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Bible Study: Easter (A) – April 9, 2023
April 09, 2023
[RCL] Acts 10:34-43; Psalm 118:1-2, 14-24; Colossians 3:1-4; John 20:1-18
The Acts of the Apostles gives its readers a bird’s-eye view of the beginnings of Christian mission work. Christ has been crucified, has died, and has risen, and his followers set about sharing the Good News of resurrection and new life through Christ to all. Significantly, this passage marks the inclusion of Gentiles in the church. It marks the recognition that all are created and beloved by God, and all are welcomed into Christ’s Beloved Community.
That sounds well enough, but consider the early Jewish context. The Apostles (the original missionaries) and early followers of Christ are being severely persecuted; just before this passage, we witness the first Christian martyrdom, that of St. Stephen, under the authority of Saul (Acts 7:56-8:1). Saul was well known for his tireless persecution of Christian believers. So, when he converts, it takes a moment for other believers to trust him. Saul’s conversion kicks off a Biblical narrative of Gentile conversions, from eunuchs to centurions, which leads us into today’s passage. Peter is evangelizing to a Roman centurion named Cornelius. Peter receives a vision from Christ that emphasizes the impartiality of God’s love, and he is sharing that good news with Cornelius and other Gentiles. Peter not only shares the good news of God’s impartiality for all and Christ’s death and resurrection for all, but the Holy Spirit confirms it by falling upon the very people who persecuted them—the Gentiles—and they become believers and are saved. All are astonished.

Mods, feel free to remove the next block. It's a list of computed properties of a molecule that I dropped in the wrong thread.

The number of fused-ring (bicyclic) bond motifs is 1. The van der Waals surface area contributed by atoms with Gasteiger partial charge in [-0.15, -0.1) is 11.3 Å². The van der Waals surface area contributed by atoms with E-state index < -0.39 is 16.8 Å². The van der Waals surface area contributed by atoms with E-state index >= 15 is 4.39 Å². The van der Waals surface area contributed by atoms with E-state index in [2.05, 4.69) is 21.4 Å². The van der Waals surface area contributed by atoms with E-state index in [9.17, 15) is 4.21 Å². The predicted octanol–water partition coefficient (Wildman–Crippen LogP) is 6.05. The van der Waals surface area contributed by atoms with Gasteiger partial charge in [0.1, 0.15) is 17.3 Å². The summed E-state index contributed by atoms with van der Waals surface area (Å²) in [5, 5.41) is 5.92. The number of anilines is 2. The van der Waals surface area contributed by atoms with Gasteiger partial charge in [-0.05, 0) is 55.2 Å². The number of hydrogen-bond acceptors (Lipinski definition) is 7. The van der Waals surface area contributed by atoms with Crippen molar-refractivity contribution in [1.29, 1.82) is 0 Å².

We encounter this astonishing narrative in our own lives every day. When convicts work for Christ alongside clergy. When convicts are called to be clergy. When victims forgive attackers. When persecutors repent. Just as we are tireless in our sinful nature, Christ is tireless in his love for us—all of us. Like Peter, Christ calls us to listen, to love, and to lean into his astonishing mission—to love and to save all. Isn’t that what Easter is all about?
- How does this passage challenge your worldview?
- Have you ever witnessed a transformation that astonished you?
Psalm 118:1-2, 14-24